Strong Lensing Official webpage here
LSST will find more strong gravitational lensing events than any survey preceding it, and will monitor them all at a cadence of a few days to a few weeks. Concurrent space-based optical or perhaps ground-based surveys may provide higher resolution imaging: the biggest advances in strong lensing science made with LSST will be in those areas that benefit most from the large volume, and the high accuracy multi-filter time series.
Among its many applications, strong lensing can be used to trace total mass distributions of galaxies, groups and clusters; test detailed predictions of CDM on sub-galaxy scales; constrain cosmological parameters; study high-redshift transients and host galaxies; probe accretion disk structure with microlensing; and place constraints on stellar mass functions. The SLSC considers all aspects of strong lensing science and the best means of extracting it from LSST data. We work closely with the DESC Strong Lensing Working Group (DESC-SLWG) with a large overlap in membership. Given the varied applications of strong gravitational lensing our science areas of interest also overlap with a number of other LSST science collaborations and working groups including Dark Energy, Galaxies, Clusters, AGN, and Transients.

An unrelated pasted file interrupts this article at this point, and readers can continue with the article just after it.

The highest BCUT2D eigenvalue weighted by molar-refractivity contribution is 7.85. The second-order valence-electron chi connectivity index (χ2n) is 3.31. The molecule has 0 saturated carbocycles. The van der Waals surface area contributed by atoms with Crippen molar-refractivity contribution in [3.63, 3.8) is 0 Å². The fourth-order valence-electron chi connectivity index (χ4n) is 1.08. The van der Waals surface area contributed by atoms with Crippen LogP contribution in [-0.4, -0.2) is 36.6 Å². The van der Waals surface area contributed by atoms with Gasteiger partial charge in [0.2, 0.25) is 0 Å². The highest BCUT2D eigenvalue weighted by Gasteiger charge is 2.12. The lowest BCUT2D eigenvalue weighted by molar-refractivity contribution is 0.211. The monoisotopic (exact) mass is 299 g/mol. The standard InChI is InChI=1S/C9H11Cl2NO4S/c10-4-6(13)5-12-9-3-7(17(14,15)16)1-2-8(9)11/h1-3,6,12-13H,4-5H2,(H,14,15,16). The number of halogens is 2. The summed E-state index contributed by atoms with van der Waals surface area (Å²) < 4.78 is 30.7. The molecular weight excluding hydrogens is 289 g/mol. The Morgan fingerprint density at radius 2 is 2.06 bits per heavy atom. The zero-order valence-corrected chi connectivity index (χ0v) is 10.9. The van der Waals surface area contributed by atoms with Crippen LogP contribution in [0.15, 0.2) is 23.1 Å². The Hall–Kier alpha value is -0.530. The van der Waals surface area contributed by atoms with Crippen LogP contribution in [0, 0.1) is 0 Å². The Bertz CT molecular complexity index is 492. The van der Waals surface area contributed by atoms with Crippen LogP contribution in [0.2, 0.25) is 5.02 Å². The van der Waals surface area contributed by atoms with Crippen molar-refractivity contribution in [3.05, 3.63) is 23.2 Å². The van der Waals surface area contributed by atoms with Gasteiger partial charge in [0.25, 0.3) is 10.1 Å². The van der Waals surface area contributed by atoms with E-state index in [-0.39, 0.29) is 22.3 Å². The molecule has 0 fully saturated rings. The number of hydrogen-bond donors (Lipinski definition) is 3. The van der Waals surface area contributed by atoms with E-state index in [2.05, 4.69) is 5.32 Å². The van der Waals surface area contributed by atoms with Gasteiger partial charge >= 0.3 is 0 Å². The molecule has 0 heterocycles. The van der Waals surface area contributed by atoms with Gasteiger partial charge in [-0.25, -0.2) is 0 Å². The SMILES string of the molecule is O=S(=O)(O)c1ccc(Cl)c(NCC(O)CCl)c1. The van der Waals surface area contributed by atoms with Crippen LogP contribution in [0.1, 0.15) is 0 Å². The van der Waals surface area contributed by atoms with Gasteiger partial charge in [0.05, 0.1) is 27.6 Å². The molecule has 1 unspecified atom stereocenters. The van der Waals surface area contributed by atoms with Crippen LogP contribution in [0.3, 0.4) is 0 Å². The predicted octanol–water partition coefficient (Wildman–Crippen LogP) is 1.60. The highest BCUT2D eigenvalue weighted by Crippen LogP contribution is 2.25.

Key Strong Lensing Science Projects
The following list encapsulates 10 high priority science goals identified by the SLSC, however this list is by no means exhaustive and we welcome contributions on further interest areas.
Detailed Modelling of Time Delay Lenses and Their Environments: Galaxy Properties and H0Dt
Statistical Approaches to H0Dt from Lens Time Delays
Galaxy and Group-scale Mass Distributions, and Their Evolution
Sub-galactic CDM Structure from Flux Ratio Statistics
Accretion Disk Structure from 1000 Microlensed AGN
Measuring the Physical Properties and Rates of High Redshift SNe with a Large Array of Cosmic Telescopes
Cluster Properties and Cosmography from Arc Statistics
Calibrating the LSST Cluster Mass Function using Strong and Weak Lensing
Exotic Gravitational Lenses in the LSST Survey
Multiply-imaged Gamma Ray Bursts